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Koronadal City Mindanao

KoronadalKoronadal is one of the cities in Mindanao which its native speakers are Ilonggos, the other being Tacurong. 80% of the Population are Hiligaynon Speakers while 20% are Cebuanos, due to its proximity in GenSan and Davao City, and Ilocanos.Koronadal, together with its big brother GenSan are not sectarian cities thus Christians and Muslims live harmoniously in the city. Today, Koronadal is small bustling city that moves to the progress of all people in South Cotabato.


Koronadal Commercial Corporation (KCC) is the first Mall in the city. It is located in General Santos Drive beside Casa Gemma Hotel. KCC gives a wide variety of choices to all Koronadaleños, such as in food, retail and others. But due to its small space, shoppers has no comfort while shopping, especially during Christmas Season.


'Gaisano Grand Mall of Koronadal also known as GG Marbel is the Third Shopping mall in the city and the largest in terms of area. located at Km 2 beside NDMU-IBED. Gaisano Grand Mall of Korondal is owned by Gaisano Grand, Inc. Gaisano Grand Mall of Koronadal had its soft opening on December 13, 2011. The building of the mall today was formerly the Fit Mart Mall of Marbel.


Formerly known as Ace Commercial Plaza. Located in Osmenia St. beside Old City Hall. Ace Centerpoint is the second shopping plaza after the Datu Complex (KCC Mall of Marbel). Ace Centerpoint offers cheap prices on their retail and grocery. Ace Centerpoint is famous to the locals because of their dancing staff inside the mall.

Marbel Fit Mart (Osmeña Street Branch)

Marbel Fitmart is own by FM group of companies.It is located in Osmenia St. beside Ace Centerpoint.



  • Alex Pata (Gensan Drive)
  • Anbee's Burger (Alunan Ave)
  • Arpochi Seafoods (Jaycees Ave)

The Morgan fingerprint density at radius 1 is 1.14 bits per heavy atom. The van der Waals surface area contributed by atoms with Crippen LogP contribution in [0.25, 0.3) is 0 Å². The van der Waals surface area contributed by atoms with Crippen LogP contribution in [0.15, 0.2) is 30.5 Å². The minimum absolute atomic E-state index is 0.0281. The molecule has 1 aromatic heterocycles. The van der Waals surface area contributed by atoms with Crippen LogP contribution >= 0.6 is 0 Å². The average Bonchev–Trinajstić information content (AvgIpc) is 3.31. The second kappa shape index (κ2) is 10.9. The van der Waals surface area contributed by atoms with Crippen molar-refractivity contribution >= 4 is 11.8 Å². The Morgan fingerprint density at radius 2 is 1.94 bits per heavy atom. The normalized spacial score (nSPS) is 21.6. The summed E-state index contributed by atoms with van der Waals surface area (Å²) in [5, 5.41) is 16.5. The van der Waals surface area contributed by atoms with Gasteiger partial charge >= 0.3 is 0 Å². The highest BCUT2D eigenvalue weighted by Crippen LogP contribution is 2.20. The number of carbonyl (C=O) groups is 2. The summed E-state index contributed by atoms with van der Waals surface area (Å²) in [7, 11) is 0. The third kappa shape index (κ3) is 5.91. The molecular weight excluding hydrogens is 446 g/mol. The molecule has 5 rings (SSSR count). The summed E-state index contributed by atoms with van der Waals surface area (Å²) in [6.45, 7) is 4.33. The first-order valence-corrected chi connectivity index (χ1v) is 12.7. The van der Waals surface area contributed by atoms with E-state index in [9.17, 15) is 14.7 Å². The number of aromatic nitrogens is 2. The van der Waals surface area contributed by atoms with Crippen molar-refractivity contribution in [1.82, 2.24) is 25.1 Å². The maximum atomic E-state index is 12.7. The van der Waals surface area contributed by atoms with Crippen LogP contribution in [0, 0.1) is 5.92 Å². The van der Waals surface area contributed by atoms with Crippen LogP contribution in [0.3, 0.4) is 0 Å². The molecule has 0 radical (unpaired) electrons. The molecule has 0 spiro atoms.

• Barney's Baby Bop Place (Gensan Drive)
  • Basillo's (Based Basil) Pasta & Resto (Del Pilar St.)
  • Bigmac 22 (Alunan Ave)
  • BJ's Lechon Manok (Abad Santos St & Gensan Drive)
  • B-Walk - the B-walk (Barbeque Walk) is a street that houses almost 25 BBQ stands every night. it show the Pure Filipino culture on how to eat street foods. (Osmeña St)
  • Calda Pizza (Gensan Drive)
  • Casa Gemma Hotel & Restaurant (Gensan Drive)
  • Casa Ramona Restaurant (Gensan Drive)
  • Celema's Place (Alunan Ave)
  • Chowking (KCC Mall)
  • Cinco Niñas Filipino Restaurant (Gensan Drive)
  • Dimsum Diner (Aquino St)
  • Disyang Lechon Manok
  • Dunkin' Donuts (Gensan Drive)
  • EMR Center (Gensan Drive)
  • Figeroa Highlands Restobar (overlooking Koronadal)
  • Food Harbor (Osmeña St)
  • Jollibee (KCC Mall and Gensan Drive)
  • Lambat sa Ciudad Resto & Music Bar (Gensan Drive)
  • Lantaw Marbel Picnic Groove & Resto-Grill (overlooking Koronadal)
  • MacGregor Coffee House (Gensan Drive)
  • Mamma Maria's Pizzeria (Alunan Ave)
  • Mandarin Tea Garden (Ace Centerpoint)
  • Mang Inasal (Ace Centerpoint)
  • Mang Gorio Bahay Kainan (Gensan Drive)
  • McGrille KTV & Dance Bar (Gensan Drive)
  • Minute Burger (Many Branches)
  • Nadies Chicken House (Judge Alba St)
  • Paparonni's BBQ (Alunan Ave)
  • Patti's Grill & Seafood Restaurant (Gensan Drive)
  • Sa Balai Bistro (Abad Santos St)
  • Terraza Español BBQ and Lechon (Judge Alba St)
  • The Farm @ Carpenter Hill (Gensan Drive)
  • The Farm Coffee Bar (Ace Centerpoint)
  • Tia Nina Pizza & Pasta (Ace Centerpoint)
  • Trisha's Burger (Alunan Ave)
  • U3 Alamig Cafe (Alunan Ave)
  • Mang Inasal (Gaisano Grand) (Soon to Open)
  • 2Gals Pizza Restaurant (Bonifacio Street)


  • The Farm @ Carpenter Hill
  • Paraiso Verde And Water Park (Mindanao's Biggest Water park)
  • Agua Frio Resort & Hotel
  • Cresta Del Rio Splash Resort
  • Bedrock Gardens Resort & Convention Hall
  • El Gawel Zoo & Resort
  • Rem Ching Resort
  • Saravia Falls
  • Mambucal Hot Spring
  • Supon Falls
  • South Cotabato Community Museum & Tantoco Memorial Showcase
  • Filipino - Japanese Memorial Shrine
  • Rizal Park
  • Jose Rizal Monument (located in Rizal Park)
  • South Cotabato Sports Complex
  • South Cotabato Gymnasium & Cultural Center
  • South Cotabato Productivity Center (ProTech Center)
  • Notre Dame of Marbel University Library & Museum (largest Library in Mindanao)
  • St. Anthony Parish (Christ the King Cathedral)